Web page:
• relevant ideas with consistent analysis
• summary is clear and accurate
• logical descriptions that clarify and develop the idea
• characters are similar; includes relevant details
• relevant ideas with some analysis
• summary is short, but accurate
• descriptions are simple and consistent
• characters similar to description
• some relevant ideas
• summary has several errors
• descriptions are brief and lack detail
• characters vaguely looks like description
• often very brief
• summary is has significant errors
• descriptions are difficult to follow
• characters do not look like description
Style Clarity, variety, impact of visuals and language • language is clear, varied
• flows smoothly; variety in sentences
• images and characters are fully developed; high attention to detail
• language is clear with some variety
• includes a variety of sentence lengths and patterns
• images and characters have purpose and significance
• language is clear with little variety
• basic sentence structures with a few variations
• images and characters are basic, but have purpose
• basic language; vague at times
• repeats a few basic sentence structures
• images and characters have minimal development
• vague, incorrect and repetitive language
• poorly constructed sentences; little variety
• images and characters are poorly developed
Form Organization and sequence • proper organization
• panels are thoughtful and detailed
• all panels are organized or logical
• all panels are present
• most panels are organized or logical
• all panels are present
• some panels are organized or logical
• some panels may be missing
• panels are not organized or logical
• panels are missing
Conventions The text demonstrates standard English conventions of usage and mechanics • demonstrates precise English conventions
• uses eloquent words, rich sensory language and mood to convey a realistic picture
• demonstrates precise English conventions
• uses precise words, controlled sensory language and mood to convey a realistic picture
• demonstrates standard English conventions
• uses words and phrases, telling details and sensory language to convey a vivid picture
• demonstrates some accuracy in standard English conventions of usage and mechanics • contains multiple inaccuracies in Standard English conventions of usage and mechanics
Total
Print this Activity

Pixton Activity: Harrison Bergeron 2 Imagery

Featured Layouts

  • Comic Strip
  • Storyboard
  • Graphic Novel
  • Mind Map

Intro

Translating words into images is an important skill to have, whether you physically draw the images or imagine them in your head. The more attention you pay to the words, the more detailed the image will be.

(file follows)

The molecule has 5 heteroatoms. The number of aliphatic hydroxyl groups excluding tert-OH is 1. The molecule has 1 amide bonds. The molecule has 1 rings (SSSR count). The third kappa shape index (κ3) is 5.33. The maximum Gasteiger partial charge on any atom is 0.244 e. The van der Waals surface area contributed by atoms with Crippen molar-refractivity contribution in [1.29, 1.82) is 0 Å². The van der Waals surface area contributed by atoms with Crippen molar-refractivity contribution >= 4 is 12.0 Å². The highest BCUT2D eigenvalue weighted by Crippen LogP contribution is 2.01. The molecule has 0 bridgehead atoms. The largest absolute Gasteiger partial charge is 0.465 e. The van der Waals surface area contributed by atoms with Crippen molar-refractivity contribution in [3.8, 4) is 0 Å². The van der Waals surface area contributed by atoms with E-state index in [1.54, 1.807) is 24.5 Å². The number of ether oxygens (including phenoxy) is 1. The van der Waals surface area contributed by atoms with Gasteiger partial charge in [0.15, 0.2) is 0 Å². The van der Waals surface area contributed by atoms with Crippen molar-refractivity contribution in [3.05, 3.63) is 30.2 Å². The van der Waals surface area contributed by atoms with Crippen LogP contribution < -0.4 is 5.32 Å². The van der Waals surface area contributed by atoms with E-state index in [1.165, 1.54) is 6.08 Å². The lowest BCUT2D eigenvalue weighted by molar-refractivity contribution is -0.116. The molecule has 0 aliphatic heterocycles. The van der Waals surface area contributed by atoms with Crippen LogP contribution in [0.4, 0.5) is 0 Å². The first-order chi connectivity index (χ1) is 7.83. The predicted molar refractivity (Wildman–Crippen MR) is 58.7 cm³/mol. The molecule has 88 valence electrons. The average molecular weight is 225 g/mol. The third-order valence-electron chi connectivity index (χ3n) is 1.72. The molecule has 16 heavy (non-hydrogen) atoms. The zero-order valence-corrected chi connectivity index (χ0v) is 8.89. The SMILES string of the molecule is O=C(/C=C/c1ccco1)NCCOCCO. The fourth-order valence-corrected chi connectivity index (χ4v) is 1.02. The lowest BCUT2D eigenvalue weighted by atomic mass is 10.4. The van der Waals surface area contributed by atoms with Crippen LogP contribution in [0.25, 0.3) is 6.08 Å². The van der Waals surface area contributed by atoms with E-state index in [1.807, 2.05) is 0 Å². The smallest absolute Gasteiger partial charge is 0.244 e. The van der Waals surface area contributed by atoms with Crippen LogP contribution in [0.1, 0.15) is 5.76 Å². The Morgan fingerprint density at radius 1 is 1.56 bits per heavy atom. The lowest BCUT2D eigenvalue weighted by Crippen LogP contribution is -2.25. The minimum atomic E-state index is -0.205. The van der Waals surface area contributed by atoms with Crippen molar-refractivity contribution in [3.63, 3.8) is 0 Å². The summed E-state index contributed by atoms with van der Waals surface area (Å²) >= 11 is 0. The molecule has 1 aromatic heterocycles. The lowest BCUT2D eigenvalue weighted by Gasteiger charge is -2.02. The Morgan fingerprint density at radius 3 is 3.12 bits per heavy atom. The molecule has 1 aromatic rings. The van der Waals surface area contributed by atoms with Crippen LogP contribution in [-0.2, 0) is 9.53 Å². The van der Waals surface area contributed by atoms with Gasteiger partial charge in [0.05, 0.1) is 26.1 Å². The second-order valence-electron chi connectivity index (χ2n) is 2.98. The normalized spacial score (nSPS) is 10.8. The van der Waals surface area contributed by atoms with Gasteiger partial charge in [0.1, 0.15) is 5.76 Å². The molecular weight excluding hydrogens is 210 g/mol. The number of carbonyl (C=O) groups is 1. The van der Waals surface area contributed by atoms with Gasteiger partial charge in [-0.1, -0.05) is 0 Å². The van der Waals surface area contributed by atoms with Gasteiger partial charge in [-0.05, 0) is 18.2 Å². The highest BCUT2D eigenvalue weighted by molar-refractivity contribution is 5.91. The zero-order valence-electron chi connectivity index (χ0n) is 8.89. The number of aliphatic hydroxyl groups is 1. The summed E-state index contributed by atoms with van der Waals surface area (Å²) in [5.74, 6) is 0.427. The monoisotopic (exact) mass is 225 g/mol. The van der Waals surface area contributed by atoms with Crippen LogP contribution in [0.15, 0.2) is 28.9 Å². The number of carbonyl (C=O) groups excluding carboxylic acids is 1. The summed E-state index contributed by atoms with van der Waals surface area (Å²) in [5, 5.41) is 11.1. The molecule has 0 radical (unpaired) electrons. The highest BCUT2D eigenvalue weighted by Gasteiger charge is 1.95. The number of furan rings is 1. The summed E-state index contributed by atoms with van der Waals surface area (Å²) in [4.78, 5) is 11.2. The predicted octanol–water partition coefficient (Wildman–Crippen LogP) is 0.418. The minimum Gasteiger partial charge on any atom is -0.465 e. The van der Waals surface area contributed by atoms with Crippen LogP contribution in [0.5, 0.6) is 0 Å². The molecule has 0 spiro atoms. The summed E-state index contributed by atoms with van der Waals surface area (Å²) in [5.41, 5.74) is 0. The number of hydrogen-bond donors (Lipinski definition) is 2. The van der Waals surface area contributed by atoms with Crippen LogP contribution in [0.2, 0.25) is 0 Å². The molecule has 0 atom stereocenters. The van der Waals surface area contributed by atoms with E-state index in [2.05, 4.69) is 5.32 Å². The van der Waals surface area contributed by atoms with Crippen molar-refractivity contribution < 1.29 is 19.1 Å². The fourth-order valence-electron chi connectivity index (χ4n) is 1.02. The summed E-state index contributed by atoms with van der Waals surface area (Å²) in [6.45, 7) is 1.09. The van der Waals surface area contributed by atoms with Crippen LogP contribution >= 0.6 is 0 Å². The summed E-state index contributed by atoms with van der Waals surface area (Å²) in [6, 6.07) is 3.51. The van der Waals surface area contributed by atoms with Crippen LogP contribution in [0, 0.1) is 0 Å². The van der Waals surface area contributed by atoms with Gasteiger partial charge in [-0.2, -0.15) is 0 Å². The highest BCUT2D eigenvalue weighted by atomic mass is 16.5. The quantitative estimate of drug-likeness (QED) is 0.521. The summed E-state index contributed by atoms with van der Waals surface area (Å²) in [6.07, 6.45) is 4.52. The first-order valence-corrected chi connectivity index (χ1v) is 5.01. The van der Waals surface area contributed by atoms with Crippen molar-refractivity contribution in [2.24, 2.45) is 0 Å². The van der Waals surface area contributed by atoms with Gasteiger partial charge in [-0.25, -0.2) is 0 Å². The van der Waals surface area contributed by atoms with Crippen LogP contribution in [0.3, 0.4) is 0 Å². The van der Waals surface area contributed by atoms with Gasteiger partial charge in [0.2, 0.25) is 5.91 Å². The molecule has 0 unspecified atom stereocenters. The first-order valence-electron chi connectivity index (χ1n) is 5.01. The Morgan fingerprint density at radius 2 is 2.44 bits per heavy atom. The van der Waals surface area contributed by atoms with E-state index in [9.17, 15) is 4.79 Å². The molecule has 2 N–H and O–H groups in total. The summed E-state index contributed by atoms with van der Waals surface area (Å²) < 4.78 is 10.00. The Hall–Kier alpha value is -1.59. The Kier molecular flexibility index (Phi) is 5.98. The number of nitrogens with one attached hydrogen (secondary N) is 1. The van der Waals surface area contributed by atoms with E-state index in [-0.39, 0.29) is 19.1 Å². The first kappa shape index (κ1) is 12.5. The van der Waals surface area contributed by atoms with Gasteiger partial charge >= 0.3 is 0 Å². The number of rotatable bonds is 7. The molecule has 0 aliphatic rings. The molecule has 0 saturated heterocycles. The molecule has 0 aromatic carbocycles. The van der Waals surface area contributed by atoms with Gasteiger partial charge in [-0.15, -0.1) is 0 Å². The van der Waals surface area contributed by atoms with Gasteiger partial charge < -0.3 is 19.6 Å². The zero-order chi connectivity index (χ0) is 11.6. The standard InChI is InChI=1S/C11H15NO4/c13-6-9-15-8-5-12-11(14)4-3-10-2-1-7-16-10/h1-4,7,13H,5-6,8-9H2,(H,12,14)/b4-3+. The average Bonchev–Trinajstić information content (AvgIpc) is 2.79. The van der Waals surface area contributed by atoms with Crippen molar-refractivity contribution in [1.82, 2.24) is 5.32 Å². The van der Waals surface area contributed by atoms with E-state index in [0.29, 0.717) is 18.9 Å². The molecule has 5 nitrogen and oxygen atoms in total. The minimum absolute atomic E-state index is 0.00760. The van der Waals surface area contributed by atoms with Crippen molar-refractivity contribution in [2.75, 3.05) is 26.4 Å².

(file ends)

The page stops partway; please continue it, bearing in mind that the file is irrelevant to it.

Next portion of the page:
Instructions

Choose a scene from the story, and create 1-4 comic panels to represent it. Be sure to read the chosen section of the story carefully, paying attention to details.

See the rubric for grading guidelines.

Rubric: Imagery

Use this interactive rubric for easy, thorough assessment. It can even be used by students for self-assessment!

5 4 3 2 1
Overview The image is focused, has thoughtful details and is insightful. The image is clear, well developed, and logical. The image is easy to follow; ideas are correct, but may be basic or simple. The image discusses some relevant ideas, but may have frequent errors. The image is hard to follow; ideas are not developed.
Meaning Ideas, information and use of detail • strong point of view
• develops ideas clearly and logically with details, examples, and descriptions
• relevant ideas with consistent analysis
• logical descriptions or examples clarify and develop the ideas
• relevant ideas with some analysis
• examples or descriptions are simple and consistent
• few relevant ideas
• examples or descriptions may be poorly developed or illogical
• ideas are not developed
• few details or descriptions
Form Organization and sequence (beginning, middle, end) • proper organization
• sequence is highly effective and has purpose
• panels are thoughtful and detailed
• all panels are organized or logical
• logical sequence
• all panels are present
• most panels are organized or logical
• consistent attention to sequence
• all panels are present
• some panels are organized or logical
• some attention to sequence
• some panels may be missing
• panels are not organized or logical
• no attention to sequence
• panels are missing
Conventions Complete sentences, spelling, punctuation, grammar (e.g.,
use of pronouns; agreement; verb tense